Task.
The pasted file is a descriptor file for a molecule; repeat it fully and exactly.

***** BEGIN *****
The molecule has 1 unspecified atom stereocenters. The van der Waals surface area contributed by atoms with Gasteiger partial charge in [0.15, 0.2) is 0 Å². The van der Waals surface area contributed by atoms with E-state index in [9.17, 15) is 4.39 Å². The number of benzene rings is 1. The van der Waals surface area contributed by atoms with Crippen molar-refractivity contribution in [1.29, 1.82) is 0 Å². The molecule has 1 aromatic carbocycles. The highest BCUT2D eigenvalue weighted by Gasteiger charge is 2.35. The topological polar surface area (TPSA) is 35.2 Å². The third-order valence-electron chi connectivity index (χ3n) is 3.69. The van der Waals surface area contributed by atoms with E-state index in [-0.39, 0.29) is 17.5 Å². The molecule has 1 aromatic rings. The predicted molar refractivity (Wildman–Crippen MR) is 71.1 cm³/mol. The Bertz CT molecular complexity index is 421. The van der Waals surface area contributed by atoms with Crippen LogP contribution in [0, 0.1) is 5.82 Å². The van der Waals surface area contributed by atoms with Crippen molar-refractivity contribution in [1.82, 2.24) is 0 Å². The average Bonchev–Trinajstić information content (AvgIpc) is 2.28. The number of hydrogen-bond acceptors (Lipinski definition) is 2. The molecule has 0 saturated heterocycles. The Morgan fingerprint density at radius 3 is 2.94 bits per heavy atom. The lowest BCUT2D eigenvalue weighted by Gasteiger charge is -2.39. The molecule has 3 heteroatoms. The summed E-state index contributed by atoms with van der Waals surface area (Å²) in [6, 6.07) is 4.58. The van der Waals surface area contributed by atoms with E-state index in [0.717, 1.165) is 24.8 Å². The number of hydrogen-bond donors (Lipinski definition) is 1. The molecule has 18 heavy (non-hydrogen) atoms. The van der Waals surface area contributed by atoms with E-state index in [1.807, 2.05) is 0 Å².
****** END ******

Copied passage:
The molecule has 1 unspecified atom stereocenters. The van der Waals surface area contributed by atoms with Gasteiger partial charge in [0.15, 0.2) is 0 Å². The van der Waals surface area contributed by atoms with E-state index in [9.17, 15) is 4.39 Å². The number of benzene rings is 1. The van der Waals surface area contributed by atoms with Crippen molar-refractivity contribution in [1.29, 1.82) is 0 Å². The molecule has 1 aromatic carbocycles. The highest BCUT2D eigenvalue weighted by Gasteiger charge is 2.35. The topological polar surface area (TPSA) is 35.2 Å². The third-order valence-electron chi connectivity index (χ3n) is 3.69. The van der Waals surface area contributed by atoms with E-state index in [-0.39, 0.29) is 17.5 Å². The molecule has 1 aromatic rings. The predicted molar refractivity (Wildman–Crippen MR) is 71.1 cm³/mol. The Bertz CT molecular complexity index is 421. The van der Waals surface area contributed by atoms with Crippen LogP contribution in [0, 0.1) is 5.82 Å². The van der Waals surface area contributed by atoms with Crippen molar-refractivity contribution in [1.82, 2.24) is 0 Å². The average Bonchev–Trinajstić information content (AvgIpc) is 2.28. The number of hydrogen-bond acceptors (Lipinski definition) is 2. The molecule has 0 saturated heterocycles. The Morgan fingerprint density at radius 3 is 2.94 bits per heavy atom. The lowest BCUT2D eigenvalue weighted by Gasteiger charge is -2.39. The molecule has 3 heteroatoms. The summed E-state index contributed by atoms with van der Waals surface area (Å²) in [6, 6.07) is 4.58. The van der Waals surface area contributed by atoms with E-state index in [0.717, 1.165) is 24.8 Å². The number of hydrogen-bond donors (Lipinski definition) is 1. The molecule has 18 heavy (non-hydrogen) atoms. The van der Waals surface area contributed by atoms with E-state index in [1.807, 2.05) is 0 Å².